3 Steps to Awesome Milky Way Photography
The title of this article could have been Milky Way Photography for Dummies, but, I thought, why insult my audience? It’s really quite easy and I never knew it, even after 35 years of photography under my belt. My whole life I kept making up stories that I wasn’t good enough or didn’t have the right equipment, or anything else and it stopped me from even trying to photograph the milky way. Then, last year, I got a wild hair to give it a try. It was easy! Here’s what I learned to make it really easy for you to do it too!
1: Find a dark sky.
This is the hardest thing about photographing the milky way or any astro photography you may want to do. The National Parks seem really great. My first try at photographing the milky way was last year in Yosemite National Park at Olmstead Point. Then, just last month, I was at Joshua Trees National Park and shot the photo above. Neither shot was under ideal dark sky conditions, but good enough to get some fun images that people seem to like quite well. You won’t be able to do milky way photography in the city. There is just too much light pollution. Recently I read somewhere that 85% of americans live where they cannot see the milky way. So, like they say on TV, “do not try this at home.”
2: Put your camera on a tripod.
Exposures will be 20-30 seconds long so you need your camera on something solid.
3: Use a wide angle lens
It doesn’t need to be super-wide. Any lens of 35mm equivalent for wider will be just fine. I’ve learned from experience that the lens doesn’t even have to be super fast either. The photo above was taken with an f3.5 lens. It’s great to report that this goes against other advice I’ve read which pontificates that you need at least an f 2.8, or faster, lens.
Some Tips to Ensure Your Success
1: Summer months are best.
In the northern hemisphere the milky way is higher in the sky and brighter from late Spring through early Fall. In the winter months, your milky way photos may not be as dramatic. Also, wait for the sky to get really dark, so at least two hours past sunset or before sunrise. Plan on losing some sleep. It’s for a good cause though. For two weeks every month, the moon will be in your way too, don’t forget that. Consult a sky chart app on your smart phone or somewhere to check moonrise, moon set, and phase. Successful milky way photography depends on the moon being somewhere between first and last quarter and definitely NOT in the sky when you shoot.
2:Keep your exposure under 30 seconds
The 30 second limit is what I recommend so that your photo doesn’t have little star trails caused by the rotation of the earth while your shutter is open. Here’s why: The photo at the top of the page, taken with a 18mm equivalent lens, is 40 seconds long and you can start to see star trails when you view it full screen. The 2nd photo, with the Joshua Tree, was a shorter 30 second exposure which eliminates any evidence of star trails. Here’s a rule of thumb: The wider the lens you use, the longer the exposure time you may use before the stars start to streak. For example, maybe for a 35mm equivalent lens your longest shutter speed might be only 15 seconds while for a 21mm equivalent lens you can get away with the full 30 seconds before the pinpoint stars morph into disks….then into curvy lines. Use your camera in shutter priority mode and set it for 30 seconds. That’s the “S” on most cameras. You can’t just leave it on automatic and let ‘er rip. There is an equation to figure that out, but I say, “Experiment with shutter speeds and see what you like.”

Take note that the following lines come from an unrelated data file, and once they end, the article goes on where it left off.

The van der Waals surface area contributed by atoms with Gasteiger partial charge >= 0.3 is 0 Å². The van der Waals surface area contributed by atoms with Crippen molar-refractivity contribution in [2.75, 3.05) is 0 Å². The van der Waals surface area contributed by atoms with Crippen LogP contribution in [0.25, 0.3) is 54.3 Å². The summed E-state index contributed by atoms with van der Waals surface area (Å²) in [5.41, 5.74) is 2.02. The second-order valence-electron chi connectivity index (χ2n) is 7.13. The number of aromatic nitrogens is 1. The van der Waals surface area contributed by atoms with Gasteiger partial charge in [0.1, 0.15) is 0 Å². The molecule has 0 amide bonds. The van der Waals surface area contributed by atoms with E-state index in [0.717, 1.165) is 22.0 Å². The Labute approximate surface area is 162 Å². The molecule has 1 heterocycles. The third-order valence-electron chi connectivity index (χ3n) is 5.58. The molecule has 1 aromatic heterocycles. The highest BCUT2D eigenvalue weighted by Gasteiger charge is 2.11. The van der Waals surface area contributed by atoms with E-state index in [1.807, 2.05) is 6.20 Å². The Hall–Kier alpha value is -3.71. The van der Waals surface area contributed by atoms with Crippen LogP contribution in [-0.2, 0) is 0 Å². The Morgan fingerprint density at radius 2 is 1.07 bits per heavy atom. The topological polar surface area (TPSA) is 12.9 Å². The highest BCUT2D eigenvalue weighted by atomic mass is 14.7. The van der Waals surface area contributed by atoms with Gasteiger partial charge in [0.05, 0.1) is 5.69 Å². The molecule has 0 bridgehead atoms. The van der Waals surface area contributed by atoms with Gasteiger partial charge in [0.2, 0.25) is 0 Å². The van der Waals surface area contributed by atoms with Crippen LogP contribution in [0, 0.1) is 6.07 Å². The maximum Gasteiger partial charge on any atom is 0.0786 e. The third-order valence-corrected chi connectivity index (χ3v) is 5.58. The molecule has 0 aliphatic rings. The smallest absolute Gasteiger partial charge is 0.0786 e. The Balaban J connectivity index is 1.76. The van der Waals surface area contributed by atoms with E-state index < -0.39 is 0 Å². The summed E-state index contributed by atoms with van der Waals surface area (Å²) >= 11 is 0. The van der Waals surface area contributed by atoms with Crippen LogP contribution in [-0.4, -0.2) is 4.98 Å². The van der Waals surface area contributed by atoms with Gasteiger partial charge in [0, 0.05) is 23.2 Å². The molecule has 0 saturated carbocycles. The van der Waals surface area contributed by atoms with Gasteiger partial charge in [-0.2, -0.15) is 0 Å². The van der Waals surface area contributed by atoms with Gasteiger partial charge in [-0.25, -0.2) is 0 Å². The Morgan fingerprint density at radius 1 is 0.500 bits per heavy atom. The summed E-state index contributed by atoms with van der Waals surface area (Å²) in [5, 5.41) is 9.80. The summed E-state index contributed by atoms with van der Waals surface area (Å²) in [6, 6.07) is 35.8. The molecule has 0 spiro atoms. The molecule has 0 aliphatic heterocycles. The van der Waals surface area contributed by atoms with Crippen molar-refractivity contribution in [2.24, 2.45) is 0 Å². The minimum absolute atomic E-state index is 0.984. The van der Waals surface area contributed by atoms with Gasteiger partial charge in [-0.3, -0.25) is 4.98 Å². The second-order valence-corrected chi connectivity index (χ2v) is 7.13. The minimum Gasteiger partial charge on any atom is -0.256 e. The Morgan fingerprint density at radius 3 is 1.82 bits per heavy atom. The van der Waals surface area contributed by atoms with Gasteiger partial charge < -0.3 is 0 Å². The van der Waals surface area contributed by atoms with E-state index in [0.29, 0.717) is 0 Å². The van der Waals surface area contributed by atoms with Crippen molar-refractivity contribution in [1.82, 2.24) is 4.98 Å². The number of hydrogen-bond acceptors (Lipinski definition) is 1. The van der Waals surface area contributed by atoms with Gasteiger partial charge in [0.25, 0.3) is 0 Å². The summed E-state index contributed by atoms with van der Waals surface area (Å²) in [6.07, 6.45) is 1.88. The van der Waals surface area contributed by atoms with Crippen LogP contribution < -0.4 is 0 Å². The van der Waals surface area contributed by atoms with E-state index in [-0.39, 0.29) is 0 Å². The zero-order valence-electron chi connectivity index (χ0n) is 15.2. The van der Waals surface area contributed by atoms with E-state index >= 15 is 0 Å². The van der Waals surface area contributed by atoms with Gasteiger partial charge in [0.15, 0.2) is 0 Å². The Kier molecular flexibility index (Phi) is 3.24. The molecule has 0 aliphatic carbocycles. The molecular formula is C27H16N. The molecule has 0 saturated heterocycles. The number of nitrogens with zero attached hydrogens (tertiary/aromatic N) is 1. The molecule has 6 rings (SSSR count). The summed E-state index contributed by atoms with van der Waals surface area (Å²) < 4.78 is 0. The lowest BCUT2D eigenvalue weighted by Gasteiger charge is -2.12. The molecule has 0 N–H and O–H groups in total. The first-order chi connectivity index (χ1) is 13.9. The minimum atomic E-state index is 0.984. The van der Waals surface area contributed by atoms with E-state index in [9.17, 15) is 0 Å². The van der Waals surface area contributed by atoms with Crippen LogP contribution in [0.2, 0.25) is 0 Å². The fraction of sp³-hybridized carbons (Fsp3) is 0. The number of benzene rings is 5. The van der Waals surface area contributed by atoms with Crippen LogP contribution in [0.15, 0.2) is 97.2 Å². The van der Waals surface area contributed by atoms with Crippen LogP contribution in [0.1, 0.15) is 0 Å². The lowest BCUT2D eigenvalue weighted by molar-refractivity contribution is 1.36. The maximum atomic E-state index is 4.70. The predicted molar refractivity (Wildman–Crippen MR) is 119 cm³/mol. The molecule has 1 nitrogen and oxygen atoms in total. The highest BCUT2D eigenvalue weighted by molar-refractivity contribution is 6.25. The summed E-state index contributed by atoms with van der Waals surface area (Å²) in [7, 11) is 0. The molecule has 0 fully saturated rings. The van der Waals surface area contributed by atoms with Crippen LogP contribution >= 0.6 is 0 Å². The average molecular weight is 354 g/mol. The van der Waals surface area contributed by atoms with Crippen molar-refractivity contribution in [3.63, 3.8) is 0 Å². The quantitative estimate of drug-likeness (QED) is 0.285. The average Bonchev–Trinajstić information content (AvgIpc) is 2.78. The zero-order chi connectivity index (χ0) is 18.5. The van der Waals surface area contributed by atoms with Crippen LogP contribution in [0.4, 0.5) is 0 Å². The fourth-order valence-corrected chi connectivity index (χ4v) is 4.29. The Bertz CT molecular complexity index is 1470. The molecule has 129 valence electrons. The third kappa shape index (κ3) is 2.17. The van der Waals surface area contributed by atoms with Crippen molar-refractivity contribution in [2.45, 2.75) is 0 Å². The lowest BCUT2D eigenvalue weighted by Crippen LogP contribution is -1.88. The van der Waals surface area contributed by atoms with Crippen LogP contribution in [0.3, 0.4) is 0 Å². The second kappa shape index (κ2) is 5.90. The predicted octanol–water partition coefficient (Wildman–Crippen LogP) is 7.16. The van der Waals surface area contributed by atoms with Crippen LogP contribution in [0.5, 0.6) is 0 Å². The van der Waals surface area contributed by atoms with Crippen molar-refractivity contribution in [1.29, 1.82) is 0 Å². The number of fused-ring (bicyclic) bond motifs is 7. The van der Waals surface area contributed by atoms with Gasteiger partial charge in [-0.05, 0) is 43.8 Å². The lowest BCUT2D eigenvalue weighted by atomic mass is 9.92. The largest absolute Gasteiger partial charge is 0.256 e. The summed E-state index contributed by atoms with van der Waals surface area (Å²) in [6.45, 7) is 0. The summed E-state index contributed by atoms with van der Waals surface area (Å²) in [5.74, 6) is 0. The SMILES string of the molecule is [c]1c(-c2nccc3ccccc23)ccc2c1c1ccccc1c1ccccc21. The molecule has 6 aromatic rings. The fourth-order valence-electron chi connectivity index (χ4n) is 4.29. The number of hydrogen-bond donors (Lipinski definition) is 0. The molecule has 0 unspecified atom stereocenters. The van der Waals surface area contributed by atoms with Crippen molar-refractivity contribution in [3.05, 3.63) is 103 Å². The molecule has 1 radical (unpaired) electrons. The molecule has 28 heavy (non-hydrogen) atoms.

3: Set Your Camera’s ISO Higher
Changing ISO is what changes your camera’s sensitivity to light. In normal shooting your ISO is most likely on automatic and will run from 100 to 200 on a bright day. Things are different at night. You need to crank your ISO up to at least 2500. Both shots above were at an ISO of 3200. Higher ISO means more sensitivity to light. It also means higher noise in your final image that you’ll have to deal with. Happily also, it’s easy enough to take care of noise with noise reduction software. The best, in my opinion, is Topaz Denoise, but the noise reduction in Lightroom also does a pretty good job. It’s a balance; higher ISO gathers more light but the added noise is the price you pay. At least you can get rid of the noise during post-processing. Much more difficult is going back to gather a little more light. If you ever find that you want DeNoise, remember to save 15% when you use the coupon code PerfectHDR.
4:Have a foreground object in your shot
A photograph of the milky way surrounded by blackness and lonely stars isn’t very interesting to look at. Jazz up your photo by including a foreground object. Use anything handy; a building, person,, tent, tree, rock. In the photo above I used the Jumbo Rocks, (something Joshua Trees National Park is known for) for my foreground. Remember that you have to light the foreground somehow so take along a bright LED flashlight, or two, and paint light on your foreground during your 30 second exposure.
Now, Go Shoot Your Own Awesome Milky Way Photo!
There you have it. When planning your summer vacation this year it might be fun to schedule a night of milky way photography too. Your vacation pictures will definitely be leveled up with a dramatic shot of the milky way to take home to show your family and friends.